Leyland celebrates now, looks to later

Leyland celebrates now, looks to later

DETROIT -- Jim Leyland planned on celebrating after his team's win Sunday. It had nothing to do with ending a four-game losing streak or opening up a five-game lead again in the division. It had to do with an offseason forecast.

In the minutes after his Tigers finished up their 7-1 drubbing of the Indians, Leyland told the story of the milestone win of his first season managing the 1986 Pirates. When he took the job over the winter, he recalled, his brother warned him he'd lose 100 games with that team. If they lost 100 games, he countered, he'd quit.

They came close, going 64-98, but with four games to go the Pirates earned their 63rd win. And when they did, Leyland shared a glass of champagne with his coaches.

"Everybody laughed at it because they thought it was really bush [league]," Leyland said. "I was celebrating because I didn't have to quit then."

Fast-forward two decades to when Leyland took the Tigers job last October. Just finish over .500, his brothers told him, and the city of Detroit would be estatic. So on Sunday, when the Tigers' 82nd win clinched their first winning season since 1993 with five weeks still to go, Leyland remembered what he'd been told, both last fall and 20 years before.

As long ago as that seems, when expectations were still like that, Leyland had to smile. He wasn't trying to lower expectations. Five days earlier, when the Tigers ensured they'd end their 12-year streak of losing seasons, he said he didn't take the job to finish .500. But remembering what his brothers said reminded him of what winning means to this franchise, and he brought up to reporters that they'd guaranteed a winning season.

"I'm celebrating on the plane," he said. "I don't even drink, but I might have a little glass of wine."

Laughter ensued.

"I'm tickled," he later insisted. "You might think I'm kidding, but I'm not. I'm proud of that."

The win aside, the Tigers didn't exactly head from Cleveland to New York as a juggernaut. They've lost or split five of their last six series, and with the Twins and White Sox standing five and 5 1/2 games back, respectively, the AL Central race has tightened. Yet the image of the Tigers as a young team overcome by nerves isn't entirely accurate, even from the guys who haven't been in a playoff race before.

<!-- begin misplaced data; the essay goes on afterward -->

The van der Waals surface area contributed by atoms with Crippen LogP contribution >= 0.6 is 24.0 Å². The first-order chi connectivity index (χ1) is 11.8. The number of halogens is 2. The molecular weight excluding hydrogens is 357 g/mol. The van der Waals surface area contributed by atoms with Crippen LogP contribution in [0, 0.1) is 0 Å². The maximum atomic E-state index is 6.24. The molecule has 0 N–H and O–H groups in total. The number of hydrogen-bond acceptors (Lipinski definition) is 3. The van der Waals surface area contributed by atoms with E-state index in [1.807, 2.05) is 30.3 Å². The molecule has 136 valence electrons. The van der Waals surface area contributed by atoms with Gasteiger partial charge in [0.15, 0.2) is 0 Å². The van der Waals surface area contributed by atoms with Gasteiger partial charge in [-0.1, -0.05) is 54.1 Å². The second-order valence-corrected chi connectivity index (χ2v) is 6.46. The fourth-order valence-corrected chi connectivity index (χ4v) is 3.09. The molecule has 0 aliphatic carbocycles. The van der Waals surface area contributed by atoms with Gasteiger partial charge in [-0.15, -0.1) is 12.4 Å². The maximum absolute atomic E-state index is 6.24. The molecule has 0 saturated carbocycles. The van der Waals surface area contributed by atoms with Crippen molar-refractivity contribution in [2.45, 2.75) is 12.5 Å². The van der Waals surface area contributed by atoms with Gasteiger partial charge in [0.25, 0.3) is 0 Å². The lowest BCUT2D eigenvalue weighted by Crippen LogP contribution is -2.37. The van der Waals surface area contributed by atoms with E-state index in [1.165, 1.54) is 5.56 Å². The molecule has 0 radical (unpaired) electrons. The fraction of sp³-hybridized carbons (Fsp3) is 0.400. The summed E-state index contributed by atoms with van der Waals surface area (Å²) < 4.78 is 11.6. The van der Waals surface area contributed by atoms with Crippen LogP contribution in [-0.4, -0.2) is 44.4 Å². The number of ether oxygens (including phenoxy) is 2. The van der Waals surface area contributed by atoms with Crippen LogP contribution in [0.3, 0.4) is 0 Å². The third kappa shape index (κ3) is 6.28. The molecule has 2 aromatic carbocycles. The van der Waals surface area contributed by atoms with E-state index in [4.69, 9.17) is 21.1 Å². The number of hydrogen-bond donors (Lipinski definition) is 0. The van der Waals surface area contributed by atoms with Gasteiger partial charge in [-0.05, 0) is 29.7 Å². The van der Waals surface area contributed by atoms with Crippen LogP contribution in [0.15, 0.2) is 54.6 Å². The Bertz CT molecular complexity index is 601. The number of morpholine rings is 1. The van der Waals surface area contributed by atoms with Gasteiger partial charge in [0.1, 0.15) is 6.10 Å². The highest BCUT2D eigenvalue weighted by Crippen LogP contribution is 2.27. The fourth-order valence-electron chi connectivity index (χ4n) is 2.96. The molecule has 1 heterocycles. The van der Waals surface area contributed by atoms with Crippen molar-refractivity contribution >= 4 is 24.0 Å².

"It's funny, because people say we haven't had one of these [prolonged struggles]," Nate Robertson said Sunday morning. "Listen, there's a group of guys here that had a lot of these three years ago. I was talking to [Brandon] Inge the other day about that. It's like, this is nothing compared to falling on real hard times."

For all the stereotyping of Leyland as a fire-breathing manager, one would imagine he'd be hitting another decible level with his players lately. However, the lesson in all of this is that Leyland works on keeping his players loose. When they were on their way to getting swept in Chicago earlier this month, the one pregame talk he had with them was to tell them to enjoy the pennant race rather than dread it.

He pointed out that his team looked tired Thursday, when their 10-0 loss to the White Sox earned Chicago a series split, but he repeatedly cautioned that he wasn't mad at his players. His postgame instructions to them after another loss wasn't angry, but direct.

"If we want to play in October, we have to all step it up," he said at the time. "I love my team, but that's the facts. If we don't, we go home."

Nor did he try to overanalyze his club during the struggles. When asked about his reaction to Carlos Guillen's comments that the Tigers might actually be playing too relaxed, Leyland pointed out that he's not a psychologist. And whenever he was asked about the struggles over the weekend, he kept it simple.

After they had won, Leyland didn't change his tune of sticking by his players. After all the moves made following Sunday's game, the net effect isn't drastic. They'll have another hard-throwing 21-year-old rookie in the bullpen because Leyland believes talent wins out, regardless of experience. And in sending down Brent Clevlen for a week, Leyland said he wanted to give a boost of confidence to the recently-slumping Curtis Granderson.

"Hopefully, we're through one of those stretches now where when we pitched good, we didn't hit, and when we hit good, we didn't pitch," he said. "Hopefully, that's behind us, and that's why I wasn't going to yell at them and panic and scream at them. That's not going to happen.

"They know what's in front of them. There's nobody here that hasn't been trying for the last few days or through this tough stretch. It's just that you let your imagination get carried away when you go start going a little tough. And all of a sudden, you think every ball you hit is hard and somebody makes a great play on every ball. It really doesn't work that way, but that's the way it seems to be. We had our share of good breaks, obviously.

"We just have to keep playing, and that's what we're going to do. If we're good enough, we'll still be playing in October. And if we're not, we'll be home."

Leyland, for one, thinks they're good enough to celebrate in October.

Jason Beck is a reporter for MLB.com. This story was not subject to the approval of Major League Baseball or its clubs.